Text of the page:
OBJECTIVES/HYPOTHESIS/OBJECTIVE:Advances in cancer treatment have increased survival for many patients, prompting a need for greater recognition of the long-term complications of treatment. Chemotherapy agents have the potential to induce carcinogenesis and can increase the risk of secondary malignancy. Pegylated liposomal doxorubicin (PLD) used for maintenance treatment of recurrent high-grade serous cancers has been associated with the development of oral cavity squamous cell carcinoma (SCC). STUDY DESIGN/METHODS:Retrospective review. METHODS:Cases of oral cavity SCC in patients with recurrent high-grade serous cancer treated with PLD between 1997 and 2017 at a single institution were reviewed. RESULTS:). Seven patients tested positive for BRCA mutations (four BRCA 1+, three BRCA 2+). No patients had a history of alcohol or tobacco use. All had early-stage oral cavity disease; five were T1N0, two were T2N0, and one had carcinoma in situ. All patients underwent surgery, and two received adjuvant radiation. Four developed locoregional recurrence requiring additional treatment. Of these, one patient died from complications of oral SCC, one developed recurrent ovarian cancer, and two had no evidence of disease of the oral cavity or ovarian cancer at the last follow-up. CONCLUSIONS:Long-term PLD therapy may be associated with the development of oral cavity SCC. A high index of suspicion and routine head and neck examination should be included in follow-up for exposed patients. LEVEL OF EVIDENCE/METHODS:4 Laryngoscope, 2019.
PMID: 31800100
ISSN: 1531-4995
CID: 4218622

Socioeconomic and Racial Disparities and Survival of Human Papillomavirus-Associated Oropharyngeal Squamous Cell Carcinoma

Rotsides, Janine M; Oliver, Jamie R; Moses, Lindsey E; Tam, Moses; Li, Zujun; Schreiber, David; Jacobson, Adam S; Hu, Kenneth S; Givi, Babak
OBJECTIVE:To investigate differences in epidemiology of oropharyngeal squamous cell carcinoma (OPSCC) with regards to human papillomavirus (HPV), race, and socioeconomic status (SES) using the National Cancer Database (NCDB). STUDY DESIGN/METHODS:Population-based cohort study. SETTING/METHODS:Racial and socioeconomic disparities in survival of OPSCC have been previously acknowledged. However, the distribution of HPV-related cancers and its influence on survival in conjunction with race and SES remain unclear. SUBJECTS AND METHODS/METHODS:All patients with OPSCC in the NCDB with known HPV status from 2010 to 2016 were included. Differences in presentation, HPV status, treatment, and outcomes were compared along racial and socioeconomic lines. Univariable and multivariable Cox regression survival analyses were performed. RESULTS:< .001) were associated with worse survival. CONCLUSION/CONCLUSIONS:Significant differences in HPV status exist between socioeconomic and racial groups, with HPV-negative disease more common among blacks and lower SES. When controlling for HPV status, race and SES still influence outcomes in oropharyngeal cancers.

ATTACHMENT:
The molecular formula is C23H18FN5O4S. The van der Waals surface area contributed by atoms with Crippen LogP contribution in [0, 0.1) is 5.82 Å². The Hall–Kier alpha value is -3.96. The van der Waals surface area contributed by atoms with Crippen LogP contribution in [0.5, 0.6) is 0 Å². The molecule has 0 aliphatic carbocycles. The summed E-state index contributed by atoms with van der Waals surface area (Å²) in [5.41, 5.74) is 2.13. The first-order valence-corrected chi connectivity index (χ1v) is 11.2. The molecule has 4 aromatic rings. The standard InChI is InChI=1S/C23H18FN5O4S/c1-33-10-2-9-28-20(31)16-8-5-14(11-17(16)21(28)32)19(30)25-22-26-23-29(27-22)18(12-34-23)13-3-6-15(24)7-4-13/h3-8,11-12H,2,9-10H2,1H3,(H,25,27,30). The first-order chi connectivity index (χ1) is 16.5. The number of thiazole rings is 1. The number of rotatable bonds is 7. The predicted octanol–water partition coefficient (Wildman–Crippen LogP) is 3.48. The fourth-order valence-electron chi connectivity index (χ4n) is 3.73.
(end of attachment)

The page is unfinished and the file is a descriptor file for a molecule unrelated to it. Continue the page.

PMID: 32660368
ISSN: 1097-6817
CID: 4527952

Interaction of Postoperative Morbidity and Receipt of Adjuvant Therapy on Long-Term Survival After Resection for Gastric Adenocarcinoma: Results From the U.S. Gastric Cancer Collaborative

Jin, Linda X; Sanford, Dominic E; Squires, Malcolm Hart; Moses, Lindsey E; Yan, Yan; Poultsides, George A; Votanopoulos, Konstantinos I; Weber, Sharon M; Bloomston, Mark; Pawlik, Timothy M; Hawkins, William G; Linehan, David C; Schmidt, Carl; Worhunsky, David J; Acher, Alexandra W; Cardona, Kenneth; Cho, Clifford S; Kooby, David A; Levine, Edward A; Winslow, Emily; Saunders, Neil; Spolverato, Gaya; Colditz, Graham A; Maithel, Shishir K; Fields, Ryan C
BACKGROUND:Postoperative complications (POCs) can negatively impact survival after oncologic resection. POCs may also decrease the rate of adjuvant therapy completion. We evaluated the impact of complications on gastric cancer survival and analyzed the combined effect of complications and adjuvant therapy on survival. METHODS:We analyzed 824 patients from 7 institutions of the U.S. Gastric Cancer Collaborative who underwent curative resection for gastric adenocarcinoma between 2000 and 2012. POC were graded using the modified Clavien-Dindo system. Survival probabilities were estimated using the method of Kaplan and Meier and analyzed using multivariate Cox regression. RESULTS:Median follow-up was 35 months. The overall complication rate was 41 %. The 5-year overall survival (OS) and recurrence-free survival (RFS) of patients who experienced complications were 27 and 23 %, respectively, compared with 43 and 40 % in patients who did not have complications (p < 0.0001 for OS and RFS). On multivariate analysis, POC remained an independent predictor for decreased OS and RFS (HR 1.3, 95 % CI 1.1-1.6, p = 0.03 for OS; HR 1.3, 95 % CI 1.01-1.6, p = 0.03 for RFS). Patients who experienced POC were less likely to receive adjuvant therapy (OR 0.5, 95 % CI 0.3-0.7, p < 0.001). The interaction of complications and failure to receive adjuvant therapy significantly increased the hazard of death compared with patients who had neither complications nor adjuvant therapy (HR 2.3, 95 % CI 1.6-3.2, p < 0.001). CONCLUSIONS:Postoperative complications adversely affect long-term outcomes after gastrectomy for gastric cancer. Not receiving adjuvant therapy in the face of POC portends an especially poor prognosis following gastrectomy for gastric cancer.